Hovercrafts, designed to operate on both land and water and be masters of neither, are odd little beasts. They've got odd performance characteristics and ponderous handling. So that means when you race 'em, things get pretty crazy.
Believe it or not, hovercraft racing has been around for quite some time, and around the globe with this year's World Hovercraft Championships hosted in the UK. The popularity of the sport waxes and wanes, but its nature always stays the same: hover crafts racing around a track just like an auto race, except in these races part of the track is water and part is grass.
Like auto racing, there are various classes to enter. According to the Hoverclub of America, they're grouped into the following:
Formula 1 - The unlimited class of hovercraft racing. With no limits on the size or number of engines, it has the potential to be the fastest and most action packed event. Minimum age for participation is 16 years and is recommended for experienced drivers only.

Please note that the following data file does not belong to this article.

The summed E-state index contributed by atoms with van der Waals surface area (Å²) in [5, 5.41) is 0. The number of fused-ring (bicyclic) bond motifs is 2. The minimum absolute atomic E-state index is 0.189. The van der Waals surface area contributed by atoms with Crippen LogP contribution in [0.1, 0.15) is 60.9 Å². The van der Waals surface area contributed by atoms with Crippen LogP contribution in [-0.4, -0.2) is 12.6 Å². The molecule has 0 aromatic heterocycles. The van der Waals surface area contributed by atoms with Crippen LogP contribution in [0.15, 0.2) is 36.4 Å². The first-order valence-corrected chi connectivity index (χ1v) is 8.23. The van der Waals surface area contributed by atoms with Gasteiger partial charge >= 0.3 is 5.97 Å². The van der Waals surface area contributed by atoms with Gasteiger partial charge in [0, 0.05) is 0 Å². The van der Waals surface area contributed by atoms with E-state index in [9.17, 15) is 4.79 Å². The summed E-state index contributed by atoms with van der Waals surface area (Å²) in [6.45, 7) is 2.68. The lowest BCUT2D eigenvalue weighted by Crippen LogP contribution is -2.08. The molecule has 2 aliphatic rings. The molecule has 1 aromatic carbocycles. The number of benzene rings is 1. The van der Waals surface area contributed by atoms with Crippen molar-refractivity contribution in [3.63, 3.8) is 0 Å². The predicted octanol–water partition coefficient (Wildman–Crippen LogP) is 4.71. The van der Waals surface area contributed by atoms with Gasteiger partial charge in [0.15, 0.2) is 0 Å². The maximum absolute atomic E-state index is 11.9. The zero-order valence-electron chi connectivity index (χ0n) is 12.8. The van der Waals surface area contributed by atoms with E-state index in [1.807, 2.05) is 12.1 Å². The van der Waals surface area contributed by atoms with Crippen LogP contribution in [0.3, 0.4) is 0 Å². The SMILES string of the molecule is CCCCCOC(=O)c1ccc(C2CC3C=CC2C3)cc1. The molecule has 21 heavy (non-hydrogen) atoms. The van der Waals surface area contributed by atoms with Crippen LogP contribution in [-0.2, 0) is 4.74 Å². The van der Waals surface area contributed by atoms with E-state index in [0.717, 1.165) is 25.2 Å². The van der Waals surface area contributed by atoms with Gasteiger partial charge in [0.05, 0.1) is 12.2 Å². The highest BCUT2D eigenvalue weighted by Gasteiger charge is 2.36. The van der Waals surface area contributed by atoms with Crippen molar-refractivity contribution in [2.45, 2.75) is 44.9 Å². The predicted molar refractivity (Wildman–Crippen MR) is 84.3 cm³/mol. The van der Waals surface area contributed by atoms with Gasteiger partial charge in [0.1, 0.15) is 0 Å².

Formula 2 - Formula 2 class machines may use any number of engines provided their total displacement does not exceed 500cc (750 cc if 4 stroke engines are used). Minimum age for participation is 16 years. Recommended for experienced drivers only.
Formula J - The Junior class is open to children up to age 18 and machines rated for the Entry Level, F25, or up to 277cc 2-cycle powered.
Formula S - Formula S machines are restricted to a single engine, fan and duct. The engine is not limited on displacement. This class of Minimum age for participation is 16 years.
Formula 25 - Quickly becoming the most popular racing class, Formula 25 machines are limited to a total rated horsepower of 25hp using "stock" 3600 RPM 4 stroke engine(s).The minimum age for participation is 11 years.
Entry Level - Entry Level machines are limited to a total rated horsepower of 15hp using "stock" 3600 RPM 4 stroke engine(s).The minimum age for participation is 11 years
Also like auto racing, there are crashes as well, though they tend to happen at lower speed. Because the races take place both on water and on dry land the racers are required to wear both fire retardant racing suits and life jackets in case they should crash on water.
All of that's great stuff, but really, the point is to watch a pack of hovercrafts sounding like a swarm of angry bees tail out around a corner. If you live in the US and hope to see one of these races, you better hope to live somewhere east of the Mississippi, because all but two of their events take place on the right side of the country. For more information check out Hoverclub of America.
Photo credit: Big Racing